1. He who clings to his work will create nothing that endures.
  2. Knowing others is intelligence; knowing yourself is true wisdom. Mastering others is strength; mastering yourself is true power.
  3. Care about people’s approval and you will be their prisoner.
  4. The wicked leader is he who the people despise. The good leader is he who the people revere. The great leader is he who the people say: “We did it ourselves”.
  5. If you realise that you have enough, you are truly rich.
  6. To lead the people, walk behind them.

Books Mannwest

On the topic of wisdom, if we skip forward from Lao Tzu, some 27 centuries, it brings us to my bookshelves, bulging with every management book imaginable.

If you were to ask me which of those 100 or so books actually made a difference, I would unhesitatingly say, only these two (on the left).

Tom Peters’ Liberation Management personifies the difference between American and European management advice. Americans believe that problems have solutions, whereas Europeans believe that solutions have problems.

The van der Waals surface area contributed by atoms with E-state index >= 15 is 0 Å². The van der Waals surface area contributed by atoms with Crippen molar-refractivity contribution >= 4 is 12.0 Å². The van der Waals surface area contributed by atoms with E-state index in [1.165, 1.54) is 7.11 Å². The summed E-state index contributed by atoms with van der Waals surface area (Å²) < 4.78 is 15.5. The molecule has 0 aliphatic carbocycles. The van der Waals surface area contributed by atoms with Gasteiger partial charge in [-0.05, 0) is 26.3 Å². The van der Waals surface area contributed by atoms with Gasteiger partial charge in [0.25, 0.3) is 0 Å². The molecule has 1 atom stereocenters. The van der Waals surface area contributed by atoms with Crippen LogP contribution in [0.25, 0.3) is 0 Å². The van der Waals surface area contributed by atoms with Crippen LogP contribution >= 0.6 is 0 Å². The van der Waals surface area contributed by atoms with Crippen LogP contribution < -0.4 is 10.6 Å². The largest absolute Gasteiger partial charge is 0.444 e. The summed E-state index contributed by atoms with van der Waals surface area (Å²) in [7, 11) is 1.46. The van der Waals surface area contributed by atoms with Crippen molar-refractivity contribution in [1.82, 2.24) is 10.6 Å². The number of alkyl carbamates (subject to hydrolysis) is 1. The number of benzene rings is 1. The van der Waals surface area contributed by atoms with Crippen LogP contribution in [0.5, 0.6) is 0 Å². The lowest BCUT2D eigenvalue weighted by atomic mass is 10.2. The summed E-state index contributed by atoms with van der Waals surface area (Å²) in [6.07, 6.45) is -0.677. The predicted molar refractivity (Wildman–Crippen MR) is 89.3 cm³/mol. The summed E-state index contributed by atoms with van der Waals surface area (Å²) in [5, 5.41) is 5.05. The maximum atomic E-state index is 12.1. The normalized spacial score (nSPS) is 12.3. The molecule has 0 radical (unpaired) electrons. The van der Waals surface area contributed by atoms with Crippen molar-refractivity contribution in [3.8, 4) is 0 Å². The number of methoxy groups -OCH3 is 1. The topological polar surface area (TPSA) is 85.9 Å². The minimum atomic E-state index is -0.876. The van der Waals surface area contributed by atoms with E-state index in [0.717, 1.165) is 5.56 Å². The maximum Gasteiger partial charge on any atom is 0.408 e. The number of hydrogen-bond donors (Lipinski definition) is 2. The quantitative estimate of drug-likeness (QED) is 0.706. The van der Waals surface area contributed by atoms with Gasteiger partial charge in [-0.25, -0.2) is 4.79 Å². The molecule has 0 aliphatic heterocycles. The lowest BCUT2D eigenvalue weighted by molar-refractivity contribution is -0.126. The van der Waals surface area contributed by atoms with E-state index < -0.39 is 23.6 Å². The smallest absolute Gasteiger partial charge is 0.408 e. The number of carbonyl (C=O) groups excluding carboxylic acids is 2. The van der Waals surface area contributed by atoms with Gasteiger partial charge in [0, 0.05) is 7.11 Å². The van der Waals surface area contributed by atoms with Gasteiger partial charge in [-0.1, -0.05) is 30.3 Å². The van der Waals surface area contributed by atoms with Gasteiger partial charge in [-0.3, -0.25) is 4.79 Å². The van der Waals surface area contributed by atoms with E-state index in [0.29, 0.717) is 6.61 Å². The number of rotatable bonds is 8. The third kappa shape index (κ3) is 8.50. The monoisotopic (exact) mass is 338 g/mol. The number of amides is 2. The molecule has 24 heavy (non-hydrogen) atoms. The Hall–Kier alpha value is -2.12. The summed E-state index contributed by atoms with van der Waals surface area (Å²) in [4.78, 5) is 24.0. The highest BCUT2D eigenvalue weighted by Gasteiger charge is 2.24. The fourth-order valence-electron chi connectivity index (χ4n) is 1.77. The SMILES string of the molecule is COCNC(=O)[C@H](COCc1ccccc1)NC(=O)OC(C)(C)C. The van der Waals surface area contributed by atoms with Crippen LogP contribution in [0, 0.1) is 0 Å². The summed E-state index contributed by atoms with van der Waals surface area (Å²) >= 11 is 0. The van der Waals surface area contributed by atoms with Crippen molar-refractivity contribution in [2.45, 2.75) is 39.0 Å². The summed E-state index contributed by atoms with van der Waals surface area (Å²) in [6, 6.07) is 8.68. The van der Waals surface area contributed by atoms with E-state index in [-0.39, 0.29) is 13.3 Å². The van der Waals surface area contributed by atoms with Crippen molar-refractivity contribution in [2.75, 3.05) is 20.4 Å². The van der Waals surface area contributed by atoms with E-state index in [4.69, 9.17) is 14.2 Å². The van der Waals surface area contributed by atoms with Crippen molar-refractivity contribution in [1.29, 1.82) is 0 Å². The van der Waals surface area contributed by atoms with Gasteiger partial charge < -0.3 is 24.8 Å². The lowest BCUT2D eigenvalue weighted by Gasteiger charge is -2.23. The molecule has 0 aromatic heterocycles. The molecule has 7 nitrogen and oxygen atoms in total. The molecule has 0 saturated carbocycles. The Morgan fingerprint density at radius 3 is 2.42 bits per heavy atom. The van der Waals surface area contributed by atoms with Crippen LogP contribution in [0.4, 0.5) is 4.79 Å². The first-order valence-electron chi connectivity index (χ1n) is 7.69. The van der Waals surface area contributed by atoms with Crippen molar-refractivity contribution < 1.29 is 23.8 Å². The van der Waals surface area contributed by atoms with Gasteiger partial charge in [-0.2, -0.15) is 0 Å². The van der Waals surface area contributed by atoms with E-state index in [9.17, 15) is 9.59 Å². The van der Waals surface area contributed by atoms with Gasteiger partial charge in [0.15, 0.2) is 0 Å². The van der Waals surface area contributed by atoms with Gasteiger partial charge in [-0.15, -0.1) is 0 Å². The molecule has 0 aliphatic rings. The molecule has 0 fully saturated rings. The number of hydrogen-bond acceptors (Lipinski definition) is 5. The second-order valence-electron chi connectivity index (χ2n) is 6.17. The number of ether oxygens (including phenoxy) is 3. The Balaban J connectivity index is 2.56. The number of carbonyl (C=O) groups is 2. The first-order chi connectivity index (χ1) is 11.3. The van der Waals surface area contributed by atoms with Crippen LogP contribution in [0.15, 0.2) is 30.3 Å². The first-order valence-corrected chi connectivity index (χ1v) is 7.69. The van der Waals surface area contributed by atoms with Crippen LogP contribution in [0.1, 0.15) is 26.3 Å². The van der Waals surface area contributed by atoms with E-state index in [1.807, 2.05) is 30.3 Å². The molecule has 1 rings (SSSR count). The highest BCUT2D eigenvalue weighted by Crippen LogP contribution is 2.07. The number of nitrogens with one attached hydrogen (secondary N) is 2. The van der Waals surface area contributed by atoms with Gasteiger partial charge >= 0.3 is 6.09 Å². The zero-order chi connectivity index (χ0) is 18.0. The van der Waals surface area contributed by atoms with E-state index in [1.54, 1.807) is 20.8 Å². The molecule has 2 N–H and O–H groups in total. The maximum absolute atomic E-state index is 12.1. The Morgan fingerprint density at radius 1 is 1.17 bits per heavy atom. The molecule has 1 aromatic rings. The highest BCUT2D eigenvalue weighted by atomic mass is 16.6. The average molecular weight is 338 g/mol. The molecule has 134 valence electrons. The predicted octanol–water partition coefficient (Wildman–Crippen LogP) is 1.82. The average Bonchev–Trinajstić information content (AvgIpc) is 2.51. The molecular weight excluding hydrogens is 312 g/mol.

Peters, heavily influenced by my favourite economist, FA Hayek, understands the use of knowledge in society and how economics is a study of human action, rather than a collection of mathematical formulae.

The other book is Max De Pree’s Leadership Jazz. You can see from the yellow Post-its how impressed I was with his description of how an ideal company should operate. Strangely enough, I was doing this three years before the book was published. Let me quote from my 1989 seminar notes to our Croesus Mining team.

The Jazz Band Analogy 

“Exploration and mining have a natural rhythm, hence the analogy with jazz. What we are doing is like playing in a band. Music means different things to different people but most importantly, deep down inside you, you know when it sounds good — when it all comes out ‘right’.